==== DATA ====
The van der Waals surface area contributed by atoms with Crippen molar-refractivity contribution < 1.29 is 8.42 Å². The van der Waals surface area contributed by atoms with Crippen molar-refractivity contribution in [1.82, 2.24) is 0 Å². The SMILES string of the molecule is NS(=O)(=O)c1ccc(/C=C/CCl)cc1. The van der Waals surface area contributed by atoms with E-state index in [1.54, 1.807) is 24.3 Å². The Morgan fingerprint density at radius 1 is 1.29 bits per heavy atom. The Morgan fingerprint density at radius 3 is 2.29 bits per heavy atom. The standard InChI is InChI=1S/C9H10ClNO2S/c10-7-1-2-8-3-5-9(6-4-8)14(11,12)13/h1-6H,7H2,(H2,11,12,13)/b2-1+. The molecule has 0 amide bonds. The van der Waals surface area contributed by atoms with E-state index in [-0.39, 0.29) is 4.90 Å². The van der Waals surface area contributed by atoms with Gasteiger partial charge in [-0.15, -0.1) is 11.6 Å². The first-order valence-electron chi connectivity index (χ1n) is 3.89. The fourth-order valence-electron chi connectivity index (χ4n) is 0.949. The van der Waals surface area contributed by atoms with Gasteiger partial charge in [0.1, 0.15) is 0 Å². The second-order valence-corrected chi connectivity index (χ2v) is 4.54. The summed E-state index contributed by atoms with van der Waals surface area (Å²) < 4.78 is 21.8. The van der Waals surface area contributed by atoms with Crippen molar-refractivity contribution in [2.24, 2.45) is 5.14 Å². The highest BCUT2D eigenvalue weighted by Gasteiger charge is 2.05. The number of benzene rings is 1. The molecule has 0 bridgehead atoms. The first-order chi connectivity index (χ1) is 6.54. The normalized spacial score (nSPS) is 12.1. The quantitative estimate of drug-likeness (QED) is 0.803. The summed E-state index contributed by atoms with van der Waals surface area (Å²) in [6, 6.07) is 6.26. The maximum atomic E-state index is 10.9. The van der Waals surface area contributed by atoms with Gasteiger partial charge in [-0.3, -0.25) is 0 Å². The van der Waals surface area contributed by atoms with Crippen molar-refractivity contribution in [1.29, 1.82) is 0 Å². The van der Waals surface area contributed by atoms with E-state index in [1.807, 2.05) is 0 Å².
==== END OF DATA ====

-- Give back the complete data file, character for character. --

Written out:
The van der Waals surface area contributed by atoms with Crippen molar-refractivity contribution < 1.29 is 8.42 Å². The van der Waals surface area contributed by atoms with Crippen molar-refractivity contribution in [1.82, 2.24) is 0 Å². The SMILES string of the molecule is NS(=O)(=O)c1ccc(/C=C/CCl)cc1. The van der Waals surface area contributed by atoms with E-state index in [1.54, 1.807) is 24.3 Å². The Morgan fingerprint density at radius 1 is 1.29 bits per heavy atom. The Morgan fingerprint density at radius 3 is 2.29 bits per heavy atom. The standard InChI is InChI=1S/C9H10ClNO2S/c10-7-1-2-8-3-5-9(6-4-8)14(11,12)13/h1-6H,7H2,(H2,11,12,13)/b2-1+. The molecule has 0 amide bonds. The van der Waals surface area contributed by atoms with E-state index in [-0.39, 0.29) is 4.90 Å². The van der Waals surface area contributed by atoms with Gasteiger partial charge in [-0.15, -0.1) is 11.6 Å². The first-order valence-electron chi connectivity index (χ1n) is 3.89. The fourth-order valence-electron chi connectivity index (χ4n) is 0.949. The van der Waals surface area contributed by atoms with Gasteiger partial charge in [0.1, 0.15) is 0 Å². The second-order valence-corrected chi connectivity index (χ2v) is 4.54. The summed E-state index contributed by atoms with van der Waals surface area (Å²) < 4.78 is 21.8. The van der Waals surface area contributed by atoms with Crippen molar-refractivity contribution in [2.24, 2.45) is 5.14 Å². The highest BCUT2D eigenvalue weighted by Gasteiger charge is 2.05. The number of benzene rings is 1. The molecule has 0 bridgehead atoms. The first-order chi connectivity index (χ1) is 6.54. The normalized spacial score (nSPS) is 12.1. The quantitative estimate of drug-likeness (QED) is 0.803. The summed E-state index contributed by atoms with van der Waals surface area (Å²) in [6, 6.07) is 6.26. The maximum atomic E-state index is 10.9. The van der Waals surface area contributed by atoms with Gasteiger partial charge in [-0.3, -0.25) is 0 Å². The van der Waals surface area contributed by atoms with Crippen molar-refractivity contribution in [1.29, 1.82) is 0 Å². The van der Waals surface area contributed by atoms with E-state index in [1.807, 2.05) is 0 Å².